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Master of science in education degree revised at BHSU

The College of Education at Black Hills State University has announced the introduction of the revised Master of Science in Curriculum and Instruction (MSCI) degree.

The College of Education has scheduled a series of information meetings in the Black Hills area for those interested in learning more about the newly revised program. Meetings are scheduled for Monday, April 17 at 6:30 p.m. in Jonas 202 at Black Hills State University, Tuesday, April 18, at 5 p.m. in the Hot Springs school administrative office conference room and Thursday, April 27 at 5 p.m. at the Technology and Innovations in Education (TIE) offices at 1925 Plaza Blvd. in Rapid City.

The revised MSCI degree is scheduled to begin this summer and is designed to promote individual change within the profession of teaching. The college incorporated the standards of the National Council for Accreditation of Teacher Education (NCATE) and the National Board for Professional Teaching Standards (NBPTS) in establishing a philosophical orientation that will extend the student's prior knowledge and experiences through a better understanding of research and practices.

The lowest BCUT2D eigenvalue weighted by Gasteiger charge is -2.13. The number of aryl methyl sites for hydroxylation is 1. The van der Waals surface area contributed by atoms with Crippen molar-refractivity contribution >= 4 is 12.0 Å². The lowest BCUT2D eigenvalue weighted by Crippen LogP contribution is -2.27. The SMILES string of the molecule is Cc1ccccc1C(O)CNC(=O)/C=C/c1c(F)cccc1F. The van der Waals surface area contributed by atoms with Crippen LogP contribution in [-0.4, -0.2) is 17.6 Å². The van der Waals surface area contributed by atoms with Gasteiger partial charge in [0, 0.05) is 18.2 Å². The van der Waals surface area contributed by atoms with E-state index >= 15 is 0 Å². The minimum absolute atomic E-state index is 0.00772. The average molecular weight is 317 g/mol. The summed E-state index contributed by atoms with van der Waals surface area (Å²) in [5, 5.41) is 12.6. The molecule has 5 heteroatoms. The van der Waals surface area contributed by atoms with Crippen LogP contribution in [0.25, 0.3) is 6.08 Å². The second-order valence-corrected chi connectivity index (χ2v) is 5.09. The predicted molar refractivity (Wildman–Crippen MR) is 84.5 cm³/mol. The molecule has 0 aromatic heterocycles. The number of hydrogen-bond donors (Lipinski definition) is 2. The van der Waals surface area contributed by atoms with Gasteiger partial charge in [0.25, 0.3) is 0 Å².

The program is designed around the idea of the working student, with evening classes, and to a varying extent, include the use of a variety of course deliver methods such as distance education two-way audio/video communication and internet-based courses.

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One of the major new elements of the MSCI is the concept of group cohorts who will progress through the program in an established and sequenced process. The cohort concept allows for a high degree of student and faculty collaboration and a strong continuity that will connect the coursework to the individual learning needs of each student.

The 35-credit program includes a core curriculum of 26 credits and nine elective credits. The core curriculum is categorized into a series of five modules with up to two classes in each module. The first module serves as the introductory process to the MSCI. The second module is directed toward issues of educational research and technology, while the third module examines curriculum, instruction and assessment. The fourth module focuses on helping create teacher leaders and the fifth module serves as the capstone for individual student research.

Another change deals with the admission process. Students are no longer required to complete the Graduate Record Examination (GRE) to be admitted as candidates to the degree. Beginning this summer, candidacy will be considered based upon a series of references, grade-point averages, and the completion of an evaluated critical reflection writing.

For information, contact the graduate coordinator for the College of Education, Dr. Tim Molseed at (605) 642-6131 or e-mail at .